Shipping company Hanjin recently announced it was entering administration, following financial difficulties. As part of a shipping industry that is becoming increasingly interdependent, the company’s issues are likely to have an impact on ports and terminals, crews, other shipping companies, transport companies, and beyond, according to a report released by Marsh.
“From what has already been detailed, it is clear that end users of goods or components could suffer delay or a loss of supplies,” notes the report. “We expect that the wider ramifications of such an important company failure are only beginning to unfold.”
Hanjin Shipping of South Korea is the world’s seventh largest containership operator, operating 98 containerships and several other types of ships.
The company had been struggling financially for some time, building up debts of reportedly more than US$4 billion. On 30 August, a restructuring finance deal fell through and the company went into administration, creating issues for the CKYHE alliance, existing between Cosco, “K” Line, Yang Ming, Evergreen, and Hanjin Shipping.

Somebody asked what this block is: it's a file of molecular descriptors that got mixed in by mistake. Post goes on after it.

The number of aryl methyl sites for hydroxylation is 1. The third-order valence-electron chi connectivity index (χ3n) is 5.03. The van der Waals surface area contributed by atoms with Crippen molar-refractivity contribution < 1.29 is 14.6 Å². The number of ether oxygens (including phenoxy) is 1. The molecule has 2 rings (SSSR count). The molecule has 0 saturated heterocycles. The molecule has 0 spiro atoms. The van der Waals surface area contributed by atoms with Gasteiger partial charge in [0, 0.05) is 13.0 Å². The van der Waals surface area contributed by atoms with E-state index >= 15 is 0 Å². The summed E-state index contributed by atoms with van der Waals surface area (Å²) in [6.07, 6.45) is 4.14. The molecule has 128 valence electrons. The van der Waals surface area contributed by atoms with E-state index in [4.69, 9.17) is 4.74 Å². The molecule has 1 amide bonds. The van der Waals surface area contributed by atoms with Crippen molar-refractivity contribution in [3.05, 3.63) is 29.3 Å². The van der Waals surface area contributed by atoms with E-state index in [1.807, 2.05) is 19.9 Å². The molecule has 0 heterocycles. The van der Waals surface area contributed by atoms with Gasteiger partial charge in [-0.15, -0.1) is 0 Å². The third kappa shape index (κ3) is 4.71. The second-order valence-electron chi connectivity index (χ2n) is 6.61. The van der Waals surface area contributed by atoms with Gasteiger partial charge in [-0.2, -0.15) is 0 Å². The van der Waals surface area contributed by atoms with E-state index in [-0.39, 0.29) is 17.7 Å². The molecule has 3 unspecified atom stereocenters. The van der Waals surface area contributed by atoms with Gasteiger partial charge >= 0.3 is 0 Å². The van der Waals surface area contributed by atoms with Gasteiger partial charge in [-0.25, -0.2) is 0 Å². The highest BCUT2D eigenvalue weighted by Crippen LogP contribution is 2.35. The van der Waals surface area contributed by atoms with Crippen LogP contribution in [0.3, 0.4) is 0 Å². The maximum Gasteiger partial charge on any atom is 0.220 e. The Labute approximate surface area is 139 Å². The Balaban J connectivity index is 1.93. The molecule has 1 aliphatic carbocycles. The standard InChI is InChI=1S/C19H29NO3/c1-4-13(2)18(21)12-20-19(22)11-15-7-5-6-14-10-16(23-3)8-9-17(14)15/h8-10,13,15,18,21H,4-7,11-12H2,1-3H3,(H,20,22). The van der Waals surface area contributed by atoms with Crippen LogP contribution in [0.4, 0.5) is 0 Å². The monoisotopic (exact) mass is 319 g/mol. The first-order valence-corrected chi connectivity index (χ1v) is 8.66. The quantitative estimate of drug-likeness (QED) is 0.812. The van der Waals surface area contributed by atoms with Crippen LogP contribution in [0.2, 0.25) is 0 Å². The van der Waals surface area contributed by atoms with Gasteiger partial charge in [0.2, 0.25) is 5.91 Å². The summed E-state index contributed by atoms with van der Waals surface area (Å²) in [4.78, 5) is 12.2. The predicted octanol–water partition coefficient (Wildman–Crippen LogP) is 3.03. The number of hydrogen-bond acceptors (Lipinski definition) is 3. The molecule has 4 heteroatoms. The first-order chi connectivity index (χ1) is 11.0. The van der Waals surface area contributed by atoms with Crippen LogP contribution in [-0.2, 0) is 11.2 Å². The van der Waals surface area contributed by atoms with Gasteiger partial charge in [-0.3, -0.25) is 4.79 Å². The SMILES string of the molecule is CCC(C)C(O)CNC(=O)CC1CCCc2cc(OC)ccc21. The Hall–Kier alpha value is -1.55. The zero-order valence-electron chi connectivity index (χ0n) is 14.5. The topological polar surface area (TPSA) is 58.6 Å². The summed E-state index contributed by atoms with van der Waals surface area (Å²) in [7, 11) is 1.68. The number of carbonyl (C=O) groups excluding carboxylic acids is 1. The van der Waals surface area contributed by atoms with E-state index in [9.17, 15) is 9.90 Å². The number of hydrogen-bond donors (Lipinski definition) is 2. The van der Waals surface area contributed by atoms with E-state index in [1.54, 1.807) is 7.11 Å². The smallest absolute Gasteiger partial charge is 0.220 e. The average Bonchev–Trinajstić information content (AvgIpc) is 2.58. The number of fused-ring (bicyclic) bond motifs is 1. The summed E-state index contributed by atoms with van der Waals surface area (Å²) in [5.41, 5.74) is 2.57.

The alliance partners of Hanjin have announced that they will no longer ship their goods on Hanjin vessels and would not carry Hanjin containers on their own vessels.
Within a day of the announcement, ports began to refuse to allow Hanjin vessels entry into their ports, for fear of not being paid port fees.
Exposed to financial risks
The owners of the goods have consequently been exposed to financial risks following the failure of the ship operator, as contractually agreed delivery dates would be missed, goods would need to be stored, and extra expenses incurred as alternative routes for delivery would need to be arranged.
“The time of year also presents additional challenges, as August to October is generally the busiest time of the year for the shipping industry, as companies stock up for the holiday season,” says the Marsh report.
Marsh advises potential buyers (or consignees) to exercise considerable care when being offered goods that are already on ships (commonly under CIF type of contacts), as they may, unwittingly, be buying into this problem, if those goods are actually being carried on Hanjin-operated vessels.
“Before purchasing such goods, careful examination of the bill of lading (BoL) is strongly advised to see who the carrier is, in addition
to scrutiny of the terms of the insurance that is offered to cover the goods on the vessel under such CIF contracts, by the seller,” says the report.